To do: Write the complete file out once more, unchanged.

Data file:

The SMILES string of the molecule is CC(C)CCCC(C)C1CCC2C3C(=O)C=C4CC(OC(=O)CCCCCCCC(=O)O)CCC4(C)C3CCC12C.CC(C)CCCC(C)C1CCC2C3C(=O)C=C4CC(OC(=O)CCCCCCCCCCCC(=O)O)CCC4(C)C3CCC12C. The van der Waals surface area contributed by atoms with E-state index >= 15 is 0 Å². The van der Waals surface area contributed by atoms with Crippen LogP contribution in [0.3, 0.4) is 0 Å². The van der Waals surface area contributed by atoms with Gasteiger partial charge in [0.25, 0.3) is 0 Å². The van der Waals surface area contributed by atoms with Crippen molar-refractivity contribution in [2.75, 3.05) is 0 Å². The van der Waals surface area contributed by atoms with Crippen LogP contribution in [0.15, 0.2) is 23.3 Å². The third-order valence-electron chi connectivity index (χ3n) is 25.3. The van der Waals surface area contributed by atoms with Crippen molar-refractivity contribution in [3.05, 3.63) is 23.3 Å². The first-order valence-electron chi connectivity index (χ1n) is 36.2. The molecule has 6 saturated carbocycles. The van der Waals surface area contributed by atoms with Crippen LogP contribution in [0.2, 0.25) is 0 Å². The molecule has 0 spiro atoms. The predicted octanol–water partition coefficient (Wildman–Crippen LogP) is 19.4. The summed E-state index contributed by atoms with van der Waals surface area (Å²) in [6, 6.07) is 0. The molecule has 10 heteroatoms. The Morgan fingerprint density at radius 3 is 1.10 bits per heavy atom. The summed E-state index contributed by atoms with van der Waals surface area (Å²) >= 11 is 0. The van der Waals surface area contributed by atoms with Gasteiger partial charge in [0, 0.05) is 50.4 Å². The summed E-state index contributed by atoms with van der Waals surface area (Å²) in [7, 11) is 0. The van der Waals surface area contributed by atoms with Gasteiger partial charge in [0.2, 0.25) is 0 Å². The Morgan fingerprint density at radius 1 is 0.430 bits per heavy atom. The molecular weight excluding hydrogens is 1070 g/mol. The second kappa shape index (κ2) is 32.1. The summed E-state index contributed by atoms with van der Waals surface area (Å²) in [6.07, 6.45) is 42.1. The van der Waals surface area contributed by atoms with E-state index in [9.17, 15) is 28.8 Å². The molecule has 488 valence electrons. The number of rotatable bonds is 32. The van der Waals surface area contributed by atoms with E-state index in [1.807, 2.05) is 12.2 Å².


The SMILES string of the molecule is CC(C)CCCC(C)C1CCC2C3C(=O)C=C4CC(OC(=O)CCCCCCCC(=O)O)CCC4(C)C3CCC12C.CC(C)CCCC(C)C1CCC2C3C(=O)C=C4CC(OC(=O)CCCCCCCCCCCC(=O)O)CCC4(C)C3CCC12C. The van der Waals surface area contributed by atoms with E-state index >= 15 is 0 Å². The van der Waals surface area contributed by atoms with Crippen LogP contribution in [0.3, 0.4) is 0 Å². The van der Waals surface area contributed by atoms with Gasteiger partial charge in [0.25, 0.3) is 0 Å². The van der Waals surface area contributed by atoms with Crippen molar-refractivity contribution in [2.75, 3.05) is 0 Å². The van der Waals surface area contributed by atoms with Crippen LogP contribution in [0.15, 0.2) is 23.3 Å². The third-order valence-electron chi connectivity index (χ3n) is 25.3. The van der Waals surface area contributed by atoms with Crippen molar-refractivity contribution in [3.05, 3.63) is 23.3 Å². The first-order valence-electron chi connectivity index (χ1n) is 36.2. The molecule has 6 saturated carbocycles. The van der Waals surface area contributed by atoms with Crippen LogP contribution in [0.2, 0.25) is 0 Å². The molecule has 0 spiro atoms. The predicted octanol–water partition coefficient (Wildman–Crippen LogP) is 19.4. The summed E-state index contributed by atoms with van der Waals surface area (Å²) in [6, 6.07) is 0. The molecule has 10 heteroatoms. The Morgan fingerprint density at radius 3 is 1.10 bits per heavy atom. The summed E-state index contributed by atoms with van der Waals surface area (Å²) >= 11 is 0. The van der Waals surface area contributed by atoms with Gasteiger partial charge in [0, 0.05) is 50.4 Å². The summed E-state index contributed by atoms with van der Waals surface area (Å²) in [7, 11) is 0. The van der Waals surface area contributed by atoms with Gasteiger partial charge in [0.2, 0.25) is 0 Å². The Morgan fingerprint density at radius 1 is 0.430 bits per heavy atom. The molecular weight excluding hydrogens is 1070 g/mol. The second kappa shape index (κ2) is 32.1. The summed E-state index contributed by atoms with van der Waals surface area (Å²) in [6.07, 6.45) is 42.1. The van der Waals surface area contributed by atoms with E-state index in [9.17, 15) is 28.8 Å². The molecule has 488 valence electrons. The number of rotatable bonds is 32. The van der Waals surface area contributed by atoms with E-state index in [1.807, 2.05) is 12.2 Å².